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Trouble Sleeping? Reach for a Natural Remedy

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To follow-up HerWriter Vonnie Kennedy’s recent July article (posted July 2011), Top 12 Don’ts Before Bedtime, I wanted to share a powerful herbal supplement that aids in deep, restful sleep.

If you’re like 63 percent of Americans, you are not getting your sleep needs met throughout the week, according to a study done by the National Sleep Foundation.

Although the preventative aspects of getting good sleep are top priorities (as laid out in the12 Don’ts), desperate times call for herbal supplements . . . or something like that.

Allow me to introduce valerian. Valerian is a perennial plant whose roots are used as an herbal supplement in teas, tinctures or capsules (which are the most commonly used and convenient forms). Valerian has been used for centuries, and it has been shown to assist individuals in getting a more restful sleep, as well as decrease the time it takes to fall asleep.

In addition to aiding in sleep and sleep disorders, valerian has also been historically used for anxiety, gastrointestinal spasms, ADD and other health issues, according to the National Institute of Health (NIH). However, much less scientific evidence has been found to support these uses.

Although the NIH discussed many studies in which valerian seemed clearly successful, each study’s conclusion states, for some reason or another, it cannot be counted as clinically significant.

After seeing significant sleep improvements from participants in the studies and experiencing my own success with the herb, it is very curious to me that this natural herb (which is much less expensive and safe than any synthetic, man-made, doctor-prescribed drug) can be so easily discounted. However, can all make our own conclusions.

While on the topic of natural sleep remedies, I’d like to discuss another natural supplement called melatonin, also used to aid in poor sleep.

Melatonin may sound familiar to many because it is already a hormone our bodies produce and is associated with our circadian rhythm (our internal 24 hour clock). Melatonin production increases when it is dark and decreases when it is light out, which is why many of us sleep better at night. Many researchers believe that the production of this hormone decreases with age, explaining why adults experience more difficulties with sleep than the youth (University of Maryland Medical Center).

Melatonin used for sleep aid is generally found in capsule form, tablets or dissolvable lozenges. Because every individual’s sensitivity to the supplement can vary, it is best to start with a very low dose and increase dosage depending on what works best for you.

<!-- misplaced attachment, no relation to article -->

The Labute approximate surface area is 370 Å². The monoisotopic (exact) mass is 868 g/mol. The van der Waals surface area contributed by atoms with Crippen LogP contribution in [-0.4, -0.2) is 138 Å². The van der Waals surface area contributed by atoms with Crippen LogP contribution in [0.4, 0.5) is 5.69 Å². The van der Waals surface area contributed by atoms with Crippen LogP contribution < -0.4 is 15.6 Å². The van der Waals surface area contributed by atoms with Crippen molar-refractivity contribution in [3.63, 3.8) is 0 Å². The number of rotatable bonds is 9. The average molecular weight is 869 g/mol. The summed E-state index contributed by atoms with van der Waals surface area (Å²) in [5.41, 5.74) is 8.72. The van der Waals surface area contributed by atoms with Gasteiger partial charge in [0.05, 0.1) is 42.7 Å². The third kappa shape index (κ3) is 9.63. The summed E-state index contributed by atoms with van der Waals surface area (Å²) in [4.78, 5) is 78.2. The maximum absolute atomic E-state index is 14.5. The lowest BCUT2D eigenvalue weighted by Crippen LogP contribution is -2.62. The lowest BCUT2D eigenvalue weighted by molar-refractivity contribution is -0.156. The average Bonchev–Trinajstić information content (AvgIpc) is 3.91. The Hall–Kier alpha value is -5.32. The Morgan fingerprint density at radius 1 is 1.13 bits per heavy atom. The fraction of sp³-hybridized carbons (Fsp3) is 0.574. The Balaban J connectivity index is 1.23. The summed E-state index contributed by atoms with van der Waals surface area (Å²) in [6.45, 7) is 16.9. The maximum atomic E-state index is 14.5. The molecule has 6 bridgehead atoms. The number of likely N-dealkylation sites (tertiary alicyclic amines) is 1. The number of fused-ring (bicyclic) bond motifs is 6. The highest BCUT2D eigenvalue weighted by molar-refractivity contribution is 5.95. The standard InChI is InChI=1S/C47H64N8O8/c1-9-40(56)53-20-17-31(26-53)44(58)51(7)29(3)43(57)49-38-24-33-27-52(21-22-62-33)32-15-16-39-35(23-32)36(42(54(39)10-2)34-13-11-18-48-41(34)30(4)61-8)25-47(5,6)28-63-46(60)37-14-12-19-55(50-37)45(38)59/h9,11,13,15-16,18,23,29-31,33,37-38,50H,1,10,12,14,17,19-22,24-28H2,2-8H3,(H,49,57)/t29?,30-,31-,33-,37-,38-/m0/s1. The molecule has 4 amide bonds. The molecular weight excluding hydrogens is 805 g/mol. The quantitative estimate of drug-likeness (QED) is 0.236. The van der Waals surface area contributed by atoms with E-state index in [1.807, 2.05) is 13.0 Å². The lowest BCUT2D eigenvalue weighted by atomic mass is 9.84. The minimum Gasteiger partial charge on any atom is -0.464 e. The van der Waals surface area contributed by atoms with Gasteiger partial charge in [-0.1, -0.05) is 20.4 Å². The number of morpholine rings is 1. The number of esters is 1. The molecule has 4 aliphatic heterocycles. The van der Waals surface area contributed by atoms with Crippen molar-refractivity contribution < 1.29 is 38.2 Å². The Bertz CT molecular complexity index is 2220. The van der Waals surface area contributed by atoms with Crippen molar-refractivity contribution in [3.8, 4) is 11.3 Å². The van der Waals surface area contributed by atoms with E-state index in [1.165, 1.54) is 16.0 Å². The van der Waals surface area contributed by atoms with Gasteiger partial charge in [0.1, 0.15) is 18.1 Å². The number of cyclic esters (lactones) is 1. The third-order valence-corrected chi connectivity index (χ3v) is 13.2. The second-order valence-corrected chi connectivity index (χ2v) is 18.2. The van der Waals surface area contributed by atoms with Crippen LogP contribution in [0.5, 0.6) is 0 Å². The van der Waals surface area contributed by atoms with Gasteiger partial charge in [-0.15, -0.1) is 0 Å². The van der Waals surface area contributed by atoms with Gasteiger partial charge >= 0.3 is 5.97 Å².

Although melatonin is a safe supplement, there may be some side effects including sleepiness, morning grogginess and vivid dreams, among a couple of other possible side effects (WebMd).

Suggested melatonin dosage for adults is 0.2 to 20 mg, based on necessity, individual size and tolerance. However, as with every medication or supplement, it is important to consider your health and talk to your doctor before beginning use.

Before reaching for synthetic sleep aids, or giving up your dreams of great sleep, try an herbal supplement and turn those hopeless nightmares into restful dreams!



Reviewed Aug 2, 2011
by Michele Blacksberg R.N.
Edited by Shannon Koehle

Add a Comment3 Comments

Hi! Yes, I have indeed and I found it to be very effective! I believe you'll be able to find it at your local health food store or a supplement store like GNC with the vitamins and herbs!

August 9, 2011 - 5:46am
EmpowHER Guest
Anonymous (reply to Danielle Serrano)

Thank you for all the information! I often have trouble sleeping through the night, and sometimes wake up 4-5 times, so your article really caught my eye. It was a great article and very, very informative! Thanks again.

August 9, 2011 - 9:04pm
EmpowHER Guest

Have you used valerian before? Does it work? If so, where can I get it?

August 5, 2011 - 6:01am
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We value and respect our HERWriters' experiences, but everyone is different. Many of our writers are speaking from personal experience, and what's worked for them may not work for you. Their articles are not a substitute for medical advice, although we hope you can gain knowledge from their insight.

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